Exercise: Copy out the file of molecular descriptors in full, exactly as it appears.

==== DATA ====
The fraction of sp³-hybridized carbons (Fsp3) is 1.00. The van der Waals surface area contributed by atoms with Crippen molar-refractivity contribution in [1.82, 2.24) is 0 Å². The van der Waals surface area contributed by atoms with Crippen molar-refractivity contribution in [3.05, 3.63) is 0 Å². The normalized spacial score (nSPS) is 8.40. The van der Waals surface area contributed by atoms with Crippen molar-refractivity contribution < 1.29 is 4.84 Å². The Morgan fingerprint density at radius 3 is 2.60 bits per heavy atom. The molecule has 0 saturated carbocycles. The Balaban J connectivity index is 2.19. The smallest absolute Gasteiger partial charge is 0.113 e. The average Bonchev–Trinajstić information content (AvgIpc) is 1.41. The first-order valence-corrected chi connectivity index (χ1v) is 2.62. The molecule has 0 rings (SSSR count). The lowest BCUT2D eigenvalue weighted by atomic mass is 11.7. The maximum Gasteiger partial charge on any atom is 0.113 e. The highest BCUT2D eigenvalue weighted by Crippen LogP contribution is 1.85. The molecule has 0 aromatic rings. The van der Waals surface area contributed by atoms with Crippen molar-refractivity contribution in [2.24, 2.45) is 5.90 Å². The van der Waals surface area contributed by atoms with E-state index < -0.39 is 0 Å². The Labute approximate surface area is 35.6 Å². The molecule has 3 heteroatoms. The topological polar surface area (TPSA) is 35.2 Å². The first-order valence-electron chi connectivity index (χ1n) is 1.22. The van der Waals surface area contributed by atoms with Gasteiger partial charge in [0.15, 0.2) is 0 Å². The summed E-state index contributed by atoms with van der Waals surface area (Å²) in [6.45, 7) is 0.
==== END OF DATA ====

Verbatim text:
The fraction of sp³-hybridized carbons (Fsp3) is 1.00. The van der Waals surface area contributed by atoms with Crippen molar-refractivity contribution in [1.82, 2.24) is 0 Å². The van der Waals surface area contributed by atoms with Crippen molar-refractivity contribution in [3.05, 3.63) is 0 Å². The normalized spacial score (nSPS) is 8.40. The van der Waals surface area contributed by atoms with Crippen molar-refractivity contribution < 1.29 is 4.84 Å². The Morgan fingerprint density at radius 3 is 2.60 bits per heavy atom. The molecule has 0 saturated carbocycles. The Balaban J connectivity index is 2.19. The smallest absolute Gasteiger partial charge is 0.113 e. The average Bonchev–Trinajstić information content (AvgIpc) is 1.41. The first-order valence-corrected chi connectivity index (χ1v) is 2.62. The molecule has 0 rings (SSSR count). The lowest BCUT2D eigenvalue weighted by atomic mass is 11.7. The maximum Gasteiger partial charge on any atom is 0.113 e. The highest BCUT2D eigenvalue weighted by Crippen LogP contribution is 1.85. The molecule has 0 aromatic rings. The van der Waals surface area contributed by atoms with Crippen molar-refractivity contribution in [2.24, 2.45) is 5.90 Å². The van der Waals surface area contributed by atoms with E-state index < -0.39 is 0 Å². The Labute approximate surface area is 35.6 Å². The molecule has 3 heteroatoms. The topological polar surface area (TPSA) is 35.2 Å². The first-order valence-electron chi connectivity index (χ1n) is 1.22. The van der Waals surface area contributed by atoms with Gasteiger partial charge in [0.15, 0.2) is 0 Å². The summed E-state index contributed by atoms with van der Waals surface area (Å²) in [6.45, 7) is 0.